I hate summer.
Okay maybe that’s a lie.
I’m sort of a delicate flower. There’s an extremely large chance I turn beet red when it’s hot. Like 74° hot.
I probably should have been born in the Pacific Northwest, or maybe my Scottish roots are simply too strong. Living somewhere that the heat index never surpasses 70° sounds grand.
My skin is extremely pale. So sun is not my friend. At all. I wear SPF moisturizer daily, and sunblock regularly.
Which by the way, why is sunblock so expensive? And greasy? And smelly? My SPF moisturizer is lovely, but far too expensive to use anywhere but my face.
So, while I hate the heat, I love how the summer allows me to turn my back yard into a lush garden. Walking in the backyard to get fresh spinach, tomatoes and raspberries is fan-freaking-tastic. I wish I had a garden year round.
But not enough to move.
This past weekend I bought amazingly sweet heirloom tomatoes from the farmers market. And they were from the seconds, which means half price. Flawless. I knew I needed to use them quickly considering they were seconds.
All week long I had been inspired by this flatbread, so I decided to make my own flatbread. With tomatoes. And onions. And basil. Oh, don’t forget the balsamic and olive oil. This stuff is so good. I reheated it every single day since. And I’m going to reheat it again tomorrow. That’s four days of deliciousness. I couldn’t stop. Every day I see it in my fridge and I can’t-not eat it. It’s ah-mazing. Capital AH.
This flatbread would be perfect for a barbecue or a garden party. You could probably even grill it. If you’re brave. I’m not. Open flames are not quite my forte.
Serve this as an appetizer with a fresh spinach salad. I think grilled chicken and some sort of berry dessert would round out the meal nicely.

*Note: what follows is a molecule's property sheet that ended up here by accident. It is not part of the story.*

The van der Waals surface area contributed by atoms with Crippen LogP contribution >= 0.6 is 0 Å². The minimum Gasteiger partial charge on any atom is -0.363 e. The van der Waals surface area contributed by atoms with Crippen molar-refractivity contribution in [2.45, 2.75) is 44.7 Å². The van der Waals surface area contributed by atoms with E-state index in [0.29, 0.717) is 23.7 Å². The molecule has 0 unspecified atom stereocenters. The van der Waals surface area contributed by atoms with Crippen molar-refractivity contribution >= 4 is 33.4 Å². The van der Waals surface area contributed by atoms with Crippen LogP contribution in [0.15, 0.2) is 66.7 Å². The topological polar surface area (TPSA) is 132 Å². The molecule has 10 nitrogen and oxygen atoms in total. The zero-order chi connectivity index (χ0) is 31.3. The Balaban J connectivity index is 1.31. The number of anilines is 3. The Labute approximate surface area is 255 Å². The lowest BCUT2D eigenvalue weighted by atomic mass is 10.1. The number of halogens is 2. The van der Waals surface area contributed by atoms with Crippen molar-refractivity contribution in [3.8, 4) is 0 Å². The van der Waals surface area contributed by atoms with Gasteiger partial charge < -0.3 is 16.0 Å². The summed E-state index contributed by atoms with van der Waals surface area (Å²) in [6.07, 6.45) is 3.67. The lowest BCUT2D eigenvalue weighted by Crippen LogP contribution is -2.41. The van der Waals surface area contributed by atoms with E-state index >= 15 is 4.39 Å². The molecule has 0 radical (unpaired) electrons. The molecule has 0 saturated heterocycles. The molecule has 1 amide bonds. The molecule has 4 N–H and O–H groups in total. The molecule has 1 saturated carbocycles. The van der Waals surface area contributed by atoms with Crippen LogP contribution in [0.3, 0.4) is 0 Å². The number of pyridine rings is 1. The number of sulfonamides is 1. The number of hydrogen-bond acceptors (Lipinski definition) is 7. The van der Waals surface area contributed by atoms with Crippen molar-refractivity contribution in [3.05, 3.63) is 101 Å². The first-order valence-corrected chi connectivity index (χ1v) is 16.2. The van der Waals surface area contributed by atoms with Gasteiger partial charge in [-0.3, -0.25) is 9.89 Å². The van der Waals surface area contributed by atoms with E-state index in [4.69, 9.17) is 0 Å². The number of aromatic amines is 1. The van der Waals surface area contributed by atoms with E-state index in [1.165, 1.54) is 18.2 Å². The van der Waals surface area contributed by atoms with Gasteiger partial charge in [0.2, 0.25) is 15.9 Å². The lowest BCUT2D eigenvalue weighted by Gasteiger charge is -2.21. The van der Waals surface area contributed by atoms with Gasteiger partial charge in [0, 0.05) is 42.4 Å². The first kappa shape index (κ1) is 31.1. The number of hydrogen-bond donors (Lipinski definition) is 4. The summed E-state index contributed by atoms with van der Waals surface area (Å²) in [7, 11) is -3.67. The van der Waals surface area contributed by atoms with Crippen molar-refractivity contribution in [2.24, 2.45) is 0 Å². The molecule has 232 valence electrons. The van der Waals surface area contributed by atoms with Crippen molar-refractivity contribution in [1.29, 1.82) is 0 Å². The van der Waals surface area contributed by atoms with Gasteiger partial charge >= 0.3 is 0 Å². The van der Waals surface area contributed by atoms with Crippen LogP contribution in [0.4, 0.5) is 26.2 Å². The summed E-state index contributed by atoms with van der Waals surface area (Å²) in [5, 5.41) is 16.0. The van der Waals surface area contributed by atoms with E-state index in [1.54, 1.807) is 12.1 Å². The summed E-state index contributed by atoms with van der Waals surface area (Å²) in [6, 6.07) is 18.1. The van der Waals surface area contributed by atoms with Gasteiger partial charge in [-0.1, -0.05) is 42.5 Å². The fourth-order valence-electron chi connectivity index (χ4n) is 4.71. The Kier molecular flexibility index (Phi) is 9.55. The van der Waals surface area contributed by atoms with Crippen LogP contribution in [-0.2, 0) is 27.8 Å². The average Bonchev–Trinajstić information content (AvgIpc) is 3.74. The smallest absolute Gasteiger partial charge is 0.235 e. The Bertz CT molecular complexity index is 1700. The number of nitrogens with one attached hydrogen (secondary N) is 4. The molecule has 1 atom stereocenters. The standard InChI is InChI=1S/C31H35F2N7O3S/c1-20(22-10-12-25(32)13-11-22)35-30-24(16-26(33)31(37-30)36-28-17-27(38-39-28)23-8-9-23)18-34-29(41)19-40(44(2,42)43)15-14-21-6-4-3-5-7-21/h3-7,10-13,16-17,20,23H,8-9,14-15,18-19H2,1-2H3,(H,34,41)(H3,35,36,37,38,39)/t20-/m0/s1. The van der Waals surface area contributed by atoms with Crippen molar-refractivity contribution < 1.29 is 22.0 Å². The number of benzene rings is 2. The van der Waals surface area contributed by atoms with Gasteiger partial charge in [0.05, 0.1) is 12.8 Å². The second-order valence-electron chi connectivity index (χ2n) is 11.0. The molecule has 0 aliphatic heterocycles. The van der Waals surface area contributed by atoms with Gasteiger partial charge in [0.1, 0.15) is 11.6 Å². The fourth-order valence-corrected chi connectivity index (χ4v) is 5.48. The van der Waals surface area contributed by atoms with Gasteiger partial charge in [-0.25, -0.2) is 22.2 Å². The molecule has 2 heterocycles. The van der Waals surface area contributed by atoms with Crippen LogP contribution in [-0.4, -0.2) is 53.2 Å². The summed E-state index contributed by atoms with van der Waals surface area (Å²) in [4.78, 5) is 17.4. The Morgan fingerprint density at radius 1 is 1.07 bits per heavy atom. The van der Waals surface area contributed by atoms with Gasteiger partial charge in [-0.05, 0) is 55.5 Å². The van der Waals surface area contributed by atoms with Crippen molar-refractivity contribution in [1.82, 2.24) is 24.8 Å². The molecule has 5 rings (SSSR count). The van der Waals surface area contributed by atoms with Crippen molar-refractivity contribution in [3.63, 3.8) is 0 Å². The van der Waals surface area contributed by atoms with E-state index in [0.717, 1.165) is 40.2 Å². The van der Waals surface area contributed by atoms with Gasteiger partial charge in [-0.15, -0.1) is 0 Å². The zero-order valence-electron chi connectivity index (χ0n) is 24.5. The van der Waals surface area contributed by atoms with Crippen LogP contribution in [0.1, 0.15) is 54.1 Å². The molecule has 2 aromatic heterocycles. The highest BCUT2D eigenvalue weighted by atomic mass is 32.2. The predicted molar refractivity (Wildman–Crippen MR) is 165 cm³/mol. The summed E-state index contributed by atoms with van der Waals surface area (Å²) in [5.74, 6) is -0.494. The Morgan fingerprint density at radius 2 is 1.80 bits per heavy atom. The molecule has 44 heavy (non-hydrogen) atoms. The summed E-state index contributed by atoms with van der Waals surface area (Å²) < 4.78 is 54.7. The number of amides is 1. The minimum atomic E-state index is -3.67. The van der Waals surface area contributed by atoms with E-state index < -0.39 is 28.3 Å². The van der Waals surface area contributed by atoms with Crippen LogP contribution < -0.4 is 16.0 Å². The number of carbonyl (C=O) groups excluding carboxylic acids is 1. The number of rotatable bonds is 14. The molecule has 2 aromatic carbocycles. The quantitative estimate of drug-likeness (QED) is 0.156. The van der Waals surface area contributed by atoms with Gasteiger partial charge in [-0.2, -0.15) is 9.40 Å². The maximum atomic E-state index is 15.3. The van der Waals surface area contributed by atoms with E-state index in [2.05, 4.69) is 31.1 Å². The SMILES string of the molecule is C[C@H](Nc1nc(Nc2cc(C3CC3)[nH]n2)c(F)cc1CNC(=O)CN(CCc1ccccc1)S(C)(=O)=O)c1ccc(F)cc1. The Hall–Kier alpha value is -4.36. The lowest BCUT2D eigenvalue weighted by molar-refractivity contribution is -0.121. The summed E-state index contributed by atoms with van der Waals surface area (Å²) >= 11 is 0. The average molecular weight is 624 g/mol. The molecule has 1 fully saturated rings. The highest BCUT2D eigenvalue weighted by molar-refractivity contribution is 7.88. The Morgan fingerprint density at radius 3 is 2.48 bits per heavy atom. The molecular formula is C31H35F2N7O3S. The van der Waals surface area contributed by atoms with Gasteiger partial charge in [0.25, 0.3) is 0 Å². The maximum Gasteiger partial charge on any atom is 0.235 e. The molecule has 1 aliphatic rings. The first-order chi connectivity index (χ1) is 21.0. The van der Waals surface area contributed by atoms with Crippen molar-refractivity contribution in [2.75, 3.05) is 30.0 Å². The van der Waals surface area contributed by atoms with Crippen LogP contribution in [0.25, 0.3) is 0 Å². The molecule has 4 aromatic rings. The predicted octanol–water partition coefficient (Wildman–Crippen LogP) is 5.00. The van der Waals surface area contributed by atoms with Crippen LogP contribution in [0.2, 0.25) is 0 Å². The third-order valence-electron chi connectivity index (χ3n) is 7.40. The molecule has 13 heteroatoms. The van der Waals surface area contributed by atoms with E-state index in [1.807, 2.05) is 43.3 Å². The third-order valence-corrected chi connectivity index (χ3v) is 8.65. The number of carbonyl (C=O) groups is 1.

Hmmm I may have to have a garden party.
Flatbread with Tomatoes, Onions, Basil and Balsamic
Makes 12 slices
3 cups all purpose flour
1 package active dry yeast
2 tablespoons vegetable oil
1 teaspoon salt
1 tablespoon sugar
1 cup warm water
2-3 heirloom tomatoes
1/2 Medium onion, any variety
Basil (9 large leaves or 2 sprigs boxwood basil)
A few tablespoons olive oil
Salt and Pepper to taste
1. Preheat oven to 350 degrees. Make the dough: In a small bowl combine sugar, warm water and yeast. Let stand until foamy. Add the vegetable oil to the yeast mixture. In another bowl mix the flour and salt. Combine all ingredients with a wooden spoon. When mixture gets to hard to stir, turn out onto a floured surface and kneed until smooth, a couple of minutes. Roll out to desired size and shape. This dough should fill a regular size cookie sheet. Brush cookie sheet with olive oil or dust with cornmeal. Lightly brush dough with olive oil as well.
2. Slice the tomatoes and onions. I choose large slices for the tomatoes and rings for the onions. Any way works. If using regular sized basil leaves, chop finely. Since boxwood basil leaves are so small there is no need to chop. Arrange ingredients on dough. Start with tomatoes, then onions and basil. Lightly sprinkle with salt and pepper. Brush exposed edges of dough with olive oil again. Bake for 15-20 minutes until edges are golden and vegetables are roasted. Drizzle with balsamic while still warm.
Ummmm. That looks very very yummy and it made me hungry looking at your pics which btw add so much to everything.Maybe you being born in Wisconsin is why you hate SUMMER. I have Scottish blood running through my veins and I HATE cold weather and love summer beyond words. You’d have to experience a CA summer to appreciate it. It gets warm/hot but with very very low humidity and I live for our summers. I guess that it’s a good thing we have a country that offers “something for everybody”….thank you for sharing your delicious sounding recipes. You sure got some talent going on there!!!!! SusanYour CA cousin——————————————————————————–WORDS OF WISDOM You cannot help the poor by destroying the rich.You cannot strengthen the weak by weakening the strong.You cannot bring about prosperity by discouraging thrift.You cannot lift the wage earner upby pulling the wage payer down.You cannot further the brotherhood of manby inciting class hatred.You cannot build character and courageby taking away people’s initiative and independence.You cannot help people permanently by doing for them,what they could and should do for themselves.”Abraham Lincoln